Think about it from as many angles as you possibly can. And feel free to come back to these lists and add to them as the weeks go on.
This is called “Getting leverage on yourself”.
These are your reasons for getting in shape and not settling for less. And it can be very, very powerful.
One more thing before we do our last exercise.
I had a very religious upbringing. One of the practices that we had was baptism. Baptism signified a complete commitment to living up to our church’s standards. It marked the beginning of a new start. Many cultures have used ceremonies of this sort for the same purpose. An event to signify the role of manhood for some cultures.
These rituals are very powerful. They allow us to start over. To begin anew.
To forget the times we’ve failed in the past and to change our very identities.
We become new people. We take on a new belief that this is really it–no failures in the past matter. It’s all a new life from here.
So I want to take that same idea and I want you to write out a personal commitment to yourself for the next 12 weeks.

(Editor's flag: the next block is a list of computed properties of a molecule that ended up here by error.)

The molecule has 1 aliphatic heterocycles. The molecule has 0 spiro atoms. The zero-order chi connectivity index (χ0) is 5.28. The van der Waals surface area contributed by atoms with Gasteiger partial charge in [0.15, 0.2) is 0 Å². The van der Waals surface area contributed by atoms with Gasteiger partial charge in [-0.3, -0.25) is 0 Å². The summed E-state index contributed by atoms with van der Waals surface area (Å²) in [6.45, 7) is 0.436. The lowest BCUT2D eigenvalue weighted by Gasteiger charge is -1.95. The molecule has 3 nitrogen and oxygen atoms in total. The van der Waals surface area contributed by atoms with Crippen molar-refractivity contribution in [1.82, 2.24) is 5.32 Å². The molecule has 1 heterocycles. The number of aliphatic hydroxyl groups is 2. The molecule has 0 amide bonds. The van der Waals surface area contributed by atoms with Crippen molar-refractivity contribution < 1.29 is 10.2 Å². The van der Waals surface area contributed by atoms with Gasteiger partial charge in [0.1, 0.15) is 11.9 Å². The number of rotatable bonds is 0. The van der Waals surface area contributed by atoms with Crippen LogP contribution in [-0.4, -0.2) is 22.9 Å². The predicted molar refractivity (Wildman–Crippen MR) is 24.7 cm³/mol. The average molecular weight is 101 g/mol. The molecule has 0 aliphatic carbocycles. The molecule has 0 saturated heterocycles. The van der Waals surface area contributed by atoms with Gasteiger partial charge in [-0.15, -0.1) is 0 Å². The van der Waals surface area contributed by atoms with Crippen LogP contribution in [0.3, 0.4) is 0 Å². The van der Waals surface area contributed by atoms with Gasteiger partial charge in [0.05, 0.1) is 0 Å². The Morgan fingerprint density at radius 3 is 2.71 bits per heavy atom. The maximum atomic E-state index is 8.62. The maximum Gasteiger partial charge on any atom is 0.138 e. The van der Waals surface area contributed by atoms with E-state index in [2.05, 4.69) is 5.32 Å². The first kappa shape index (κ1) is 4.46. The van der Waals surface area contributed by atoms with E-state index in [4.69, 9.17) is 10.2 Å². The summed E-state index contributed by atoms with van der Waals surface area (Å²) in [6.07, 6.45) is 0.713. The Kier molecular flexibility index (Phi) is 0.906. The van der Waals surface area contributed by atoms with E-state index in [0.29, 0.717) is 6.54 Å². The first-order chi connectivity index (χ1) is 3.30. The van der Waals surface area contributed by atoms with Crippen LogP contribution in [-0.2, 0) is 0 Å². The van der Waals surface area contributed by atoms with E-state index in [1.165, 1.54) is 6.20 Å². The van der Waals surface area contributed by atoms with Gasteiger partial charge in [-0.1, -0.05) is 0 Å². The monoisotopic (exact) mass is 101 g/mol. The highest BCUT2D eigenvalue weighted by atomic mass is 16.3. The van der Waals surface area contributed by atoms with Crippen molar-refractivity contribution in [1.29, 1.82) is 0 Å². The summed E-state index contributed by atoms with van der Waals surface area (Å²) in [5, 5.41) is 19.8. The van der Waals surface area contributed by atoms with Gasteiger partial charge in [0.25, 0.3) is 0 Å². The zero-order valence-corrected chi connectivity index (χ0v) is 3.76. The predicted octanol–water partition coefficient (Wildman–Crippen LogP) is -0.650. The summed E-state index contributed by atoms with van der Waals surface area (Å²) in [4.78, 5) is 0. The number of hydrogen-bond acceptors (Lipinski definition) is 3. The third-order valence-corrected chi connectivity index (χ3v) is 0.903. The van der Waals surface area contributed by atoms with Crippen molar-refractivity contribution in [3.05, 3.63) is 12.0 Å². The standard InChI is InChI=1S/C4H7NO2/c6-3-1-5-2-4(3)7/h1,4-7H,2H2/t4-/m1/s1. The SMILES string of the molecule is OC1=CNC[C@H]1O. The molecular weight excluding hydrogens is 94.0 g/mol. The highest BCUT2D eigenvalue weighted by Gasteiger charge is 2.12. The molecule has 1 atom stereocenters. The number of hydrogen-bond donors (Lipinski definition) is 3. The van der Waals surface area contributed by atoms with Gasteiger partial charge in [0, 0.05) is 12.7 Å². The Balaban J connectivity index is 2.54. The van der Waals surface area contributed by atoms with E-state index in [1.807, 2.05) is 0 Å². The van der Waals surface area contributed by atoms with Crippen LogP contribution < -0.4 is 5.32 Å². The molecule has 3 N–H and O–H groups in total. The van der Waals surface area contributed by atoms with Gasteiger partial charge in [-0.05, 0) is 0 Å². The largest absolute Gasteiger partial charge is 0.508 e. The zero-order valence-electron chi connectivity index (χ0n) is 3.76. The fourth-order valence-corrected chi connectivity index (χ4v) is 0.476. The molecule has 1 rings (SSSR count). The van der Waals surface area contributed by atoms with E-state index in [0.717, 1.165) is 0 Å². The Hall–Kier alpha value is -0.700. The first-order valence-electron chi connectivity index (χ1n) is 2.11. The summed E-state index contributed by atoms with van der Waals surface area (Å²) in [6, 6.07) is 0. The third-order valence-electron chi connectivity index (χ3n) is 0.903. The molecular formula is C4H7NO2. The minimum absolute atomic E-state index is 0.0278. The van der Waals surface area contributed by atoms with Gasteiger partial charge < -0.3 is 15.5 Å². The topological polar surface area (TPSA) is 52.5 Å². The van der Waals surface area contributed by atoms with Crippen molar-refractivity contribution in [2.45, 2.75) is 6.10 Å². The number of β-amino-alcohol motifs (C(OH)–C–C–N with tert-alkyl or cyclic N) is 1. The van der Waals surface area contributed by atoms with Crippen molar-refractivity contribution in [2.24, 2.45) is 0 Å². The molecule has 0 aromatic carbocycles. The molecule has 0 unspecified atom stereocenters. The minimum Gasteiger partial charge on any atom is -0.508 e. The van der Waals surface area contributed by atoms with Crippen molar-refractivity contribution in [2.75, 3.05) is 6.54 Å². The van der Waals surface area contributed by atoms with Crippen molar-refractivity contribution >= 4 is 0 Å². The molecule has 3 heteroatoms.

Commit to this program.
Commit to living better and healthier. Commit to reaching your goals. Make it meaningful for you.
This marks the end of your old way of living and signifies the beginning of a new level of YOU.
Now, sign your name to this and then take it and the two lists that you made in the “Getting Leverage On Yourself” exercises and post them up somewhere where you’ll see them every day.
Read through at least one of them once a day, thinking about how they make you feel.
To wrap things up I want to leave you with a challenge for the week.
Starting tomorrow your challenge is to spend at least 30 mins every day getting some form of exercise. This can be at the gym, or just going for a walk or a jog, or playing a sport.
Anything that gets you moving. I prefer doing my exercise first thing in the morning, as it tends to set the tone of my whole day. It also insures that I don’t miss it. So start tomorrow and I’ll talk to ya again next week.
Also, feel free to post any of the writing exercises you did and what you got out of them on the Facebook Page!: FunFitLifestyle